It was Thanksgiving day, and most of the Greater Salt Lake Area consumed mass amounts of Turkey and watched football. As the evening turned into night, a fair number of diehards were prepping for what would soon be Black Friday and rushing around in stores for deals. Meanwhile, another dedicated number of metalheads were preparing for BLS Friday. The BLS, Utah Chapter was about to celebrate what would be the day that Black Label Society released their highly anticipated Doom Crew album and made a stop in Salt Lake City for a post-Thanksgiving feast. The Complex in Salt Lake City, Utah, would be the site for the Utah Chapter on Friday, November 26, 2021.
The night began as the faithful Utah Chapter faithful assembled at the front of the barricades waiting for the show to begin. A fair smattering of Obituary merchandise dotted the crowd, but most adorned the BLS Doom Crew logo with a leather or denim vest. As the faithful assembled, the intensity grew, and members greeted each other with a hug or light of a smoke.
First on the stage would be Prong. The late ’80s and ’90s saw Prong at their peak, but Tommy Victor led Prong through what would be an amazing but tragically short set. It began with “Test’ from 1994’s Cleansing. Things sped up into “Disbelief” and then slowed down and grooved into “Beg to Differ.” The Cleansing album was chosen for a good portion of the set, including “Cut-Rate” with its great galloping guitar beat. It was then time for the classic “Broken Peace.” The mosh pit began circulating with the opening riff of one of my personal favorites, “Whose Fist Is This Anyway?” Things did not slow down, and in fact, picked up as “Snap Your Fingers, Snap Your Neck” began to incite the enthusiastic crowd. The set ended with a dip into Prong’s latest release, Zero Days, “However it May End.” Prong’s time on stage was too short but provided a fantastic glimpse of Tommy and his band’s talent.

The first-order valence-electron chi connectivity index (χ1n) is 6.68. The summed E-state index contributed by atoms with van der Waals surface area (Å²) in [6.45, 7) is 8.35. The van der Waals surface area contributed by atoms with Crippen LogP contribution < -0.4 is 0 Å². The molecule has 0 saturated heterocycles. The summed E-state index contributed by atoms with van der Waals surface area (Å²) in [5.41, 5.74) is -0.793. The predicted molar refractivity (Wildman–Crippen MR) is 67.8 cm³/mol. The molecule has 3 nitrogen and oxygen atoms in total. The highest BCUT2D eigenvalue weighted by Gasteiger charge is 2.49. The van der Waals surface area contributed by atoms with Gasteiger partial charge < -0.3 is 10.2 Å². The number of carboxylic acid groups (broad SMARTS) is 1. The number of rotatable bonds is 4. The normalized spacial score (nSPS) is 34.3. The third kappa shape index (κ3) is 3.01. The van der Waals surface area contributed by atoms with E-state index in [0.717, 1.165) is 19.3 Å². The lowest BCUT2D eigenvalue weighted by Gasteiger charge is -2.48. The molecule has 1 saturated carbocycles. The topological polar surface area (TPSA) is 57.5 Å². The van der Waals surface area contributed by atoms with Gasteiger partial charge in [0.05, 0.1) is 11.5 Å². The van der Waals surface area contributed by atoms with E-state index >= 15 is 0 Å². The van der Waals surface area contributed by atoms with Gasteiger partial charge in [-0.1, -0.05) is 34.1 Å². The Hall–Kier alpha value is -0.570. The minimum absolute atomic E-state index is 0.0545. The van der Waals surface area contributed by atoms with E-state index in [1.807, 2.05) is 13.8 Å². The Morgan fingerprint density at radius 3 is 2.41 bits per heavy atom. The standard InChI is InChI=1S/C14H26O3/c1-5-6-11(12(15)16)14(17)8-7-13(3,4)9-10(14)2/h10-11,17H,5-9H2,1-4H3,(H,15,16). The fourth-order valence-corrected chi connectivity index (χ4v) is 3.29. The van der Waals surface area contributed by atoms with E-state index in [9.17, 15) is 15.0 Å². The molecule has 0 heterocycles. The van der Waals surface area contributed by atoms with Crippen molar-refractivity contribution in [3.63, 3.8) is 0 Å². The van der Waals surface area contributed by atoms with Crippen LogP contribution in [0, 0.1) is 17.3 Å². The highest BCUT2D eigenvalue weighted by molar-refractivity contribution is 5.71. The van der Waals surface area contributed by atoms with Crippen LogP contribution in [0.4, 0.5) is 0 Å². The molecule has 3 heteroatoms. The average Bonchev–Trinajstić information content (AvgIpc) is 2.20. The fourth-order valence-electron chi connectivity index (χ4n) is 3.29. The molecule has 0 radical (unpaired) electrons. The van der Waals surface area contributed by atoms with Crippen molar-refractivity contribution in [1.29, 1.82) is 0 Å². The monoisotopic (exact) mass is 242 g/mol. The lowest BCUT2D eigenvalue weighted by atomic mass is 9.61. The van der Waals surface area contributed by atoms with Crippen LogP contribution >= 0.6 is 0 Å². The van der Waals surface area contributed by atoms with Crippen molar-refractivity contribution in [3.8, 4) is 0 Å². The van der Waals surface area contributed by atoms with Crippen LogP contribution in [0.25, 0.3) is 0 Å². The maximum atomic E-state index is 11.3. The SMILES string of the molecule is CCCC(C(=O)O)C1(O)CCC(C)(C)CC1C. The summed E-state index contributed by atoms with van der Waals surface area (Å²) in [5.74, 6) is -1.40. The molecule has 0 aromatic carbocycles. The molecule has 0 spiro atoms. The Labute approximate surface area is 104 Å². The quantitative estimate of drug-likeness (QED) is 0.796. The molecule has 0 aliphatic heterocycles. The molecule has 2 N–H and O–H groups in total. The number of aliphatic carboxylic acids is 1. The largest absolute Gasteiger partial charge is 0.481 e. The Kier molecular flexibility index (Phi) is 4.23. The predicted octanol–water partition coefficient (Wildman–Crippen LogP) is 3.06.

A short break temporarily calmed the crowd, but soon, Obituary would cure the calm. The Tampa-based Death Metal Band arguably created and pioneered the Death Metal movement at the bare minimum. They opened the show with 2005’s “Redneck Stomp.” Three of their 11 song setlist songs came from their 2017 self-titled album, including “Sentence Day” and “A Lesson In Vengeance.” Six of their ten albums were represented in their set, including my favorite “Slowly We Rot” from the 1989’s album Slowly We Rot.
A major stage transformation was underway which did not help the congregation there to see the might BLS. The show began as the lights dropped as the mashup “Whole Lotta Sabbath” began. Cloaked behind a giant canvas covering the stage, BLS began with 2002’s “Bleed For Me.” Zakk boasted his classic Kilt with his long blonde hair swinging back and forth as he shred upon his pedestal. Coming down to sing, they then tore into “Demise of Sanity.” Things then got immensely heavier as the opening riff to “Suicide Messiah” began. Zakk sang with a pile of skulls decorating his mic stand and topped off with a crucifix.
A pause in between songs began to welcome the Utah Chapter out for the show and a long stare to ensure their fortitude for the continuing show. “Fire It Up” and “Spoke In The Wheel” continued the set as the BLS faithful shouted with their “horns” high in the air. Zakk stepped away from the guitar and moved to the baby grand piano to sing his tribute to the late Dimebag and Vinnie. The amps at the back of the stage were covered with photos of the two, while a slide show of Zakk with them rolled next to the stage. As the show continued, BLS dove into “Heart of Darkness” from possibly one of the best album titles ever, Catacombs of the Black Vatican. Zakk came off the stage during the show and meandered down a catwalk during an extended guitar solo.
As the show came to a close, it was more than a two-hour set. The BLS, Salt Lake chapter, could not have been happier at the end of the night. Three unique sets and another successful showing by the Salt Lake City faithful. It was a perfect way to fall into a holiday weekend and avoid the Black Friday crowds.